The bottlenose dolphin is the most well-known of all the dolphins (this is the type that is in movies like “flipper” and that is unfortunately most often chosen for the dolphinarium industry).
They have a wide distribution throughout coastal and continental shelf waters in tropical and temperate zones. Bottlenose dolphins are extremely social and often inquisitive animals. They can often be seen lobtailing, breaching, bowriding, and playing with fish, seaweed or other objects.
There are currently three recognised species: common bottlenose dolphins (Tursiops truncatus), Indo-Pacific bottlenose dolphins (Tursiops aduncus) and Burrunan bottlenose dolphins (Tursiops australis).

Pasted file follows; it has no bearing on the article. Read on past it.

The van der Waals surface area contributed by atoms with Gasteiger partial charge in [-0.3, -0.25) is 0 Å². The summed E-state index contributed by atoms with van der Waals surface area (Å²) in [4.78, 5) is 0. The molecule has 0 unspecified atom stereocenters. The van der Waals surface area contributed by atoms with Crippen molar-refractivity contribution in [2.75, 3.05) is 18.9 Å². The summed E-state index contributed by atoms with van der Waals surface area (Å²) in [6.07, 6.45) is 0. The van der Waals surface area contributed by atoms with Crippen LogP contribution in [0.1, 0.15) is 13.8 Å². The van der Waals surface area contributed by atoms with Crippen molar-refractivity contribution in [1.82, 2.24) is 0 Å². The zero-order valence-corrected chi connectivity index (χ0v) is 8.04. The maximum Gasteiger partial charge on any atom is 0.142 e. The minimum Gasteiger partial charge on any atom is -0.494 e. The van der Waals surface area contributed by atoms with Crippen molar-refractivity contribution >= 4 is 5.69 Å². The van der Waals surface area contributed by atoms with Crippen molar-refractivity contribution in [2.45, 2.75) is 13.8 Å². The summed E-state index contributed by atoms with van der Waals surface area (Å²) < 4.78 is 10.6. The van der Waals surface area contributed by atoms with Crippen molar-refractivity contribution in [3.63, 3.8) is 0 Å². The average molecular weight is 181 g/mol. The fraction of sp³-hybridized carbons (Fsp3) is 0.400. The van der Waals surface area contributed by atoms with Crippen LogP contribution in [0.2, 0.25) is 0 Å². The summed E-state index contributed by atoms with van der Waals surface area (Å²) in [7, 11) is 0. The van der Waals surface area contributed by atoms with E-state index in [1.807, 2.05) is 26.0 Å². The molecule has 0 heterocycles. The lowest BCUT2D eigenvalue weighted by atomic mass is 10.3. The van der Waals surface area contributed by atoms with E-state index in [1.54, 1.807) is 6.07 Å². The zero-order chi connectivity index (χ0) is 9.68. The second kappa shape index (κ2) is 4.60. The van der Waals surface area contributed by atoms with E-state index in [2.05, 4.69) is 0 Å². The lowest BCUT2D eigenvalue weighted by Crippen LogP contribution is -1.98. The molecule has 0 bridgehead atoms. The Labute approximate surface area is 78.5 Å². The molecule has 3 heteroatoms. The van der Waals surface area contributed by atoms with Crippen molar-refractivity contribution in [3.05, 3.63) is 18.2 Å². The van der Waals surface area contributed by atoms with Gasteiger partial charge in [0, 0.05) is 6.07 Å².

In the Azores, common bottlenose dolphins can be seen year-round in the continental shelf waters. They usually form small groups of fewer than 20 individuals and can sometimes be seen with other species.
Male: 3.8 – 4 m
Female: 3.7 m
Calf: 1.1 – 1.3 m
Male: 650 kg
Calf: 30 kg
Global population: c.600,000 (population trend unknown)
Status: Least Concern
Diet: Fish, squid, shrimp
Teeth: 72 – 108
Longevity: 25 – 40 years
Breeding age: Male: 10 yrs, Female: 5 – 10 yrs
Gestation: 12 months
Nursing: 12 – 18 months
In other languages:
Spanish: Delfín mular
French: Grand dauphin
German: Großer Tümmler
Swedish: Flasknosdelfin, öresvin
Polish: Delfin botlunos
Russian: Bolshoi delfin, afalina